Tag Archives: Nicolas Carr

How we write

The-Shallows-How-the-Interne    In his enormously entertaining book, The Shallows, Nicholas Carr tells us about Friedrich Nietzsche’s travels around Europe in 1881 in search of a cure for his failing health, or at least a period of remission. His eyesight was deteriorating, and he was finding it increasingly difficult to focus on a page of writing for any length of time as it caused monstrous headaches and bouts of vomiting. Nietzsche was at his wit’s end and feared he would have to give up writing altogether. In 1882 he ordered a typewriter, a Malling-Hansen Writing Ball. Carr goes on to tell how the Writing Ball was Nietzsche’s saviour for a time, and once he learned to touch-type, he was back to himself again.
A close friend of Nietzsche’s, Heinrich Koselitz, began to notice a change in Nietzsche’s writing. He remarked on the new ‘forcefulness’ of the prose, and the ‘tight’ structure of his compositions. Nietzsche’s response to his friend’s comment was “Our writing equipment takes part in the forming of our thoughts”.
(Nicholas Carr, The Shallows. pgs 18-19)

Reading this made me think about the tools I use to write. It sounds foolish and immature to admit that I’ve always preferred a 2B pencil – somehow it just feels right! I know some who can sit down at a computer, close their eyes, and off they go, but the words won’t flow that way for me. There’s something about holding the pencil and physically forming the words that feels far more ‘real’. I can think while writing the words, sound them out in my head. I’ve often wondered if many others feel this way.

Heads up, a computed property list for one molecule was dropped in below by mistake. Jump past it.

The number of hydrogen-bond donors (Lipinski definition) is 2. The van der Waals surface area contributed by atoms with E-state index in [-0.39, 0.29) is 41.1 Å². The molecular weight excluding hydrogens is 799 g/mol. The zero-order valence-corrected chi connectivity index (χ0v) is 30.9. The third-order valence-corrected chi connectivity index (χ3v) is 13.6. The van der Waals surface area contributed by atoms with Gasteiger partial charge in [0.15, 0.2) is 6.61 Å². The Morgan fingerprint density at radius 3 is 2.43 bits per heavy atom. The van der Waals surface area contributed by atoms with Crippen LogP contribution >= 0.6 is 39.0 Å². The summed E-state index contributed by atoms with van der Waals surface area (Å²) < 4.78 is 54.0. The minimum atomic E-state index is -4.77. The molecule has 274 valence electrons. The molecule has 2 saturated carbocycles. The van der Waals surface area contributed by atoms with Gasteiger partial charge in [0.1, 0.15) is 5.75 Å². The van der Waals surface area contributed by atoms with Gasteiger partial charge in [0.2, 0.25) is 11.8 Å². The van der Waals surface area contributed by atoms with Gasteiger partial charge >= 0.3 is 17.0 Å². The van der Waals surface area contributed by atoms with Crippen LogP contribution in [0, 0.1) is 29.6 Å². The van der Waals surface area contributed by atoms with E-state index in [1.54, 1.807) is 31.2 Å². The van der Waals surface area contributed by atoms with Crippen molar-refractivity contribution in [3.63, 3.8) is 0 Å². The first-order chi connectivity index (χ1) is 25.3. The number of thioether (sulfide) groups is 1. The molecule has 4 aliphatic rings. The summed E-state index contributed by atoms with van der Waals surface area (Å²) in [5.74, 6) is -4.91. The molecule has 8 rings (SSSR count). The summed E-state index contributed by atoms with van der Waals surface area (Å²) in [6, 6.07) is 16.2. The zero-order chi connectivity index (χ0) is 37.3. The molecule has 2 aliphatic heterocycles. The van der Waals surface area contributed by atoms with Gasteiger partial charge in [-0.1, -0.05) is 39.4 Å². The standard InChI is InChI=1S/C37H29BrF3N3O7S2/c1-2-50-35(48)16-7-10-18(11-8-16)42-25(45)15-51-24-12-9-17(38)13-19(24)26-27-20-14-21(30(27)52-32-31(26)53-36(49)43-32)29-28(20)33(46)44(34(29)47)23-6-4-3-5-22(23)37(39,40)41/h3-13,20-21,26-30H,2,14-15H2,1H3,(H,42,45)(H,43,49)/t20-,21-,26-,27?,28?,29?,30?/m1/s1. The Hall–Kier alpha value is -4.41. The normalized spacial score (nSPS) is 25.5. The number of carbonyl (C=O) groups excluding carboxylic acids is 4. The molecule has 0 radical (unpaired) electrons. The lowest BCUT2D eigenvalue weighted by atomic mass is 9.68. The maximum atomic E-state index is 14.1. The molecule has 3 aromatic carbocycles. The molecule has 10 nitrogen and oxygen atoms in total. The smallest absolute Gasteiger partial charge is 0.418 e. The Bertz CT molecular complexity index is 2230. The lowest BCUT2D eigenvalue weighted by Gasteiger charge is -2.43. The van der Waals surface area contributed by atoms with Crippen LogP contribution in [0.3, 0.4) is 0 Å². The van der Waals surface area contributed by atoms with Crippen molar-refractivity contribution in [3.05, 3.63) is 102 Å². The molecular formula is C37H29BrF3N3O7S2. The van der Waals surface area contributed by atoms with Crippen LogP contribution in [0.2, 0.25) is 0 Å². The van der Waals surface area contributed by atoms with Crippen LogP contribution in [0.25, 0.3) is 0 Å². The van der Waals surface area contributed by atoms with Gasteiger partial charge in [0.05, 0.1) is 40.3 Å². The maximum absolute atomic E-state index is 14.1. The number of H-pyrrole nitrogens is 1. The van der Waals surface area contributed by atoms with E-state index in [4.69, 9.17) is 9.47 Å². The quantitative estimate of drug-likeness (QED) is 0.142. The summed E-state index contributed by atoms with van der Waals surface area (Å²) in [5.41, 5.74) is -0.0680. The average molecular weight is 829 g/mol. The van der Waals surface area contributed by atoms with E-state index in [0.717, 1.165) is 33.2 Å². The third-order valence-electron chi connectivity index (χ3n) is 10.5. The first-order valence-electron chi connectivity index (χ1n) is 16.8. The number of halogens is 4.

My writing is different when I type. I feel as if it’s more restricted somehow, not as free to be whatever it wants. I feel as if I should write to suit the appearance of the blank screen, whereas, a physical page can look just the way I want it to – I can doodle in the corners, I can cross out whole sections, I can draw maps and directions – I can hear the words better when I write them.

How different then, are the thoughts of the individual who is ‘born digital’ from those of the older, less tech-savvy person?

Speaking of writing, read this amazing account of the journey:

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